Empire of Medieval Pursuits
Rules for Steel Combat
These rules are meant to establish a minimum set of standards for basic steel Combat within the Empire of Medieval Pursuits. While these rules are set to help promote safe steel combat, they do not take away from common sense, judgment and individual concern for the safety of the participants involved in this activity. It should be standard practice to always be aware of one’s personal safety and never commit to an action that will knowingly compromise the safety of one’s opponent. Further these rules are designed to augment foundational theories of fence. The Empire encourages practitioners to study the manuals, period sources, and from knowledgeable citizens, to help rediscover western martial traditions.
Minimum Armor Standards:
• A standard three weapons mask, its equivalent, or better must be worn. The face mask must be capable of passing a 12 Kg pressure test administered by a standard 12K mask tester without deforming, spreading apart or significantly flexing. The face must be covered by either 12 Kg mesh (standard three weapons mask mesh), it’s equivalent or better. Perforated metal may also be used. Openings in mesh shall be no larger than 1/8” or 3mm wide. Perforated metal shall have a minimum offset of 3/16” or 5mm. All masks or helmets must be in good repair with no significant rust, dents, mesh that has been stressed apart, or broken weld points, etc.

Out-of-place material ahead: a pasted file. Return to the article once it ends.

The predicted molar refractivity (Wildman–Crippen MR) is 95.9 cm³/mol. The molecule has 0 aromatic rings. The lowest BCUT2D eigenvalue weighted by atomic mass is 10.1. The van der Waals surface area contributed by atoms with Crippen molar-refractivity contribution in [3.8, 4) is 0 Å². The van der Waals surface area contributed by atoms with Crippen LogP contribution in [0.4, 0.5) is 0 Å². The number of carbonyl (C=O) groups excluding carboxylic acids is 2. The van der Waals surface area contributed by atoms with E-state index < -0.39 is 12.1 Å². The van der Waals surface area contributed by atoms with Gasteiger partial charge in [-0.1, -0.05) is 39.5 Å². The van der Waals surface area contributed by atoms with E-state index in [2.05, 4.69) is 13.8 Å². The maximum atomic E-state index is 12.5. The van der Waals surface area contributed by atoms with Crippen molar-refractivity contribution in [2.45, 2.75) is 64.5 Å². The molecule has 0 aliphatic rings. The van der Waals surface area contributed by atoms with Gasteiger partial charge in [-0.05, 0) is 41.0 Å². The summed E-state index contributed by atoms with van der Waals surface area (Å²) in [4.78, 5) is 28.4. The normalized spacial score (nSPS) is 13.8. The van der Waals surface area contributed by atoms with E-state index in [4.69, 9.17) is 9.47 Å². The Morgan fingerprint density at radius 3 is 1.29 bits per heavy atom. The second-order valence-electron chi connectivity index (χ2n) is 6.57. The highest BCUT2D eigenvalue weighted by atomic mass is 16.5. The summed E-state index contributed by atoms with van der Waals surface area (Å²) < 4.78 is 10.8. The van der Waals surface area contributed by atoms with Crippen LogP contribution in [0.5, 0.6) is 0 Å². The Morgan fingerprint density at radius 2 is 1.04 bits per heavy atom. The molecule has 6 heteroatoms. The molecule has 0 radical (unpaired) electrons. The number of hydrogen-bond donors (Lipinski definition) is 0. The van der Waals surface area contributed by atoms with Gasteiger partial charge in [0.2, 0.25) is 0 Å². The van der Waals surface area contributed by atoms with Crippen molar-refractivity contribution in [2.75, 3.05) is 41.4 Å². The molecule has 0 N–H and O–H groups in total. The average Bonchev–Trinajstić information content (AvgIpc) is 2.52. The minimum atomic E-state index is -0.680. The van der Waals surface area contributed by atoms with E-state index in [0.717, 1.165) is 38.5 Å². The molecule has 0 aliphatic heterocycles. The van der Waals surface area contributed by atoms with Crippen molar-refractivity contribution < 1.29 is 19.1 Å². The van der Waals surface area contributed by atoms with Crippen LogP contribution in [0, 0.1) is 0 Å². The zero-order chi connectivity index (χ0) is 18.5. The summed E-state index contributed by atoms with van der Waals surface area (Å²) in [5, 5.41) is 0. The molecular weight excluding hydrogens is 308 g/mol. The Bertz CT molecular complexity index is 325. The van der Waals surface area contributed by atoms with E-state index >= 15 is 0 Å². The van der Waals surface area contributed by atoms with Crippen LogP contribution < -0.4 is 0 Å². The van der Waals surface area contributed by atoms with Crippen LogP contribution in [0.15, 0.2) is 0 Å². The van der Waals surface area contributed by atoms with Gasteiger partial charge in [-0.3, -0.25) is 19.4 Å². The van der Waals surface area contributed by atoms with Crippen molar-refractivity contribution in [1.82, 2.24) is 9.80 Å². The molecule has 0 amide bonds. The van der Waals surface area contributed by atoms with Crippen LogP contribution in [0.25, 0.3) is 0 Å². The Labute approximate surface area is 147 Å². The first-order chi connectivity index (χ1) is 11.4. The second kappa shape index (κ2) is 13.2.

• A heavy leather gorget, its equivalent or better must be worn. The gorget shall at a minimum be constructed from untreated heavy leather at least ¼ inch thick, the equivalent, or superior materials such as ABS plastic, Kydex plastic, aluminum, or steel.
• Men must wear a rigid male groin protector and women must wear a form of female groin protection.
• The torso must be covered by a gambeson or fencing jacket with padding equivalent of 3/8 inch closed cell foam, quilted material of enough bulk to provide protection from the impact of EMP legal steel weapons.
• Hands must be covered by a minimum of leather dueling gloves that extend at least 2in beyond the wrist.